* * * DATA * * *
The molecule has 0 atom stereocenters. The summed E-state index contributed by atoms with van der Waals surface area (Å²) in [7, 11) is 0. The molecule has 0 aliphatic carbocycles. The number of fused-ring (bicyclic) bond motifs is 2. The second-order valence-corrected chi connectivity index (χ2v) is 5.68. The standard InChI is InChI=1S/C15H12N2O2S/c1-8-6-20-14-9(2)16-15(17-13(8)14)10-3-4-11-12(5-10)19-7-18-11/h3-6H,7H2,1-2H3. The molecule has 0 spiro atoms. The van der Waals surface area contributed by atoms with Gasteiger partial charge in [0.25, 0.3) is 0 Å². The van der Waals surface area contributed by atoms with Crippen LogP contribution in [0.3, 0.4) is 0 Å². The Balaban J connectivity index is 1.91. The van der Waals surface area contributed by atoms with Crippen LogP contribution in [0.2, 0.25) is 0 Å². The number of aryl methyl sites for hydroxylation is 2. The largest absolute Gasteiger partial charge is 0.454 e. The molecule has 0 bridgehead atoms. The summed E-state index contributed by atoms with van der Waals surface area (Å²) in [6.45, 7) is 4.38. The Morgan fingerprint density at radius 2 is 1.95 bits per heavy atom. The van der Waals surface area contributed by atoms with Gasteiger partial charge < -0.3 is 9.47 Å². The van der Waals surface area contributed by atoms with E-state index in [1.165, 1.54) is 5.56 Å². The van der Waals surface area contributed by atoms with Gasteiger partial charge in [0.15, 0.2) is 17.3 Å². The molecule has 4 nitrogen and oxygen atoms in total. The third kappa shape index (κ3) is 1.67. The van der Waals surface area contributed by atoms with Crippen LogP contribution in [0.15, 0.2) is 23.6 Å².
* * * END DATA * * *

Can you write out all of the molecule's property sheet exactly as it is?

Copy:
The molecule has 0 atom stereocenters. The summed E-state index contributed by atoms with van der Waals surface area (Å²) in [7, 11) is 0. The molecule has 0 aliphatic carbocycles. The number of fused-ring (bicyclic) bond motifs is 2. The second-order valence-corrected chi connectivity index (χ2v) is 5.68. The standard InChI is InChI=1S/C15H12N2O2S/c1-8-6-20-14-9(2)16-15(17-13(8)14)10-3-4-11-12(5-10)19-7-18-11/h3-6H,7H2,1-2H3. The molecule has 0 spiro atoms. The van der Waals surface area contributed by atoms with Gasteiger partial charge in [0.25, 0.3) is 0 Å². The van der Waals surface area contributed by atoms with Crippen LogP contribution in [0.3, 0.4) is 0 Å². The Balaban J connectivity index is 1.91. The van der Waals surface area contributed by atoms with Crippen LogP contribution in [0.2, 0.25) is 0 Å². The number of aryl methyl sites for hydroxylation is 2. The largest absolute Gasteiger partial charge is 0.454 e. The molecule has 0 bridgehead atoms. The summed E-state index contributed by atoms with van der Waals surface area (Å²) in [6.45, 7) is 4.38. The Morgan fingerprint density at radius 2 is 1.95 bits per heavy atom. The van der Waals surface area contributed by atoms with Gasteiger partial charge < -0.3 is 9.47 Å². The van der Waals surface area contributed by atoms with E-state index in [1.165, 1.54) is 5.56 Å². The van der Waals surface area contributed by atoms with Gasteiger partial charge in [0.15, 0.2) is 17.3 Å². The molecule has 4 nitrogen and oxygen atoms in total. The third kappa shape index (κ3) is 1.67. The van der Waals surface area contributed by atoms with Crippen LogP contribution in [0.15, 0.2) is 23.6 Å².